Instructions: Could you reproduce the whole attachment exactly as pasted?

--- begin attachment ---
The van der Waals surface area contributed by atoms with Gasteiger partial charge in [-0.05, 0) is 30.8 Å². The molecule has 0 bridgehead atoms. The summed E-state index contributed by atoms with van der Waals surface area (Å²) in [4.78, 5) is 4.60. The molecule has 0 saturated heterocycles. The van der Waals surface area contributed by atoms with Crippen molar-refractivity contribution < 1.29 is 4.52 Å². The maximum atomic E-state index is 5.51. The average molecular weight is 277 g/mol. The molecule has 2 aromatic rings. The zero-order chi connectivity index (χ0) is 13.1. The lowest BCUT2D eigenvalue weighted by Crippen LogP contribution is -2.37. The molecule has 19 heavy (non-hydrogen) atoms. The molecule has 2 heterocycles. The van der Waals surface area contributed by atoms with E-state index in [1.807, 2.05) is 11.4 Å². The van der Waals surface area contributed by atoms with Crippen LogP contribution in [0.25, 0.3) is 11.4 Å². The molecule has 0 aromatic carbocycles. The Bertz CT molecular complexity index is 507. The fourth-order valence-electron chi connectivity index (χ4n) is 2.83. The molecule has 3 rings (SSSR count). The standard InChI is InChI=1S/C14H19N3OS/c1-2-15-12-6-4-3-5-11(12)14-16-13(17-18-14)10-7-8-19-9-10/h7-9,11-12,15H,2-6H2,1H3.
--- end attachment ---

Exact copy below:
The van der Waals surface area contributed by atoms with Gasteiger partial charge in [-0.05, 0) is 30.8 Å². The molecule has 0 bridgehead atoms. The summed E-state index contributed by atoms with van der Waals surface area (Å²) in [4.78, 5) is 4.60. The molecule has 0 saturated heterocycles. The van der Waals surface area contributed by atoms with Crippen molar-refractivity contribution < 1.29 is 4.52 Å². The maximum atomic E-state index is 5.51. The average molecular weight is 277 g/mol. The molecule has 2 aromatic rings. The zero-order chi connectivity index (χ0) is 13.1. The lowest BCUT2D eigenvalue weighted by Crippen LogP contribution is -2.37. The molecule has 19 heavy (non-hydrogen) atoms. The molecule has 2 heterocycles. The van der Waals surface area contributed by atoms with E-state index in [1.807, 2.05) is 11.4 Å². The van der Waals surface area contributed by atoms with Crippen LogP contribution in [0.25, 0.3) is 11.4 Å². The molecule has 0 aromatic carbocycles. The Bertz CT molecular complexity index is 507. The fourth-order valence-electron chi connectivity index (χ4n) is 2.83. The molecule has 3 rings (SSSR count). The standard InChI is InChI=1S/C14H19N3OS/c1-2-15-12-6-4-3-5-11(12)14-16-13(17-18-14)10-7-8-19-9-10/h7-9,11-12,15H,2-6H2,1H3.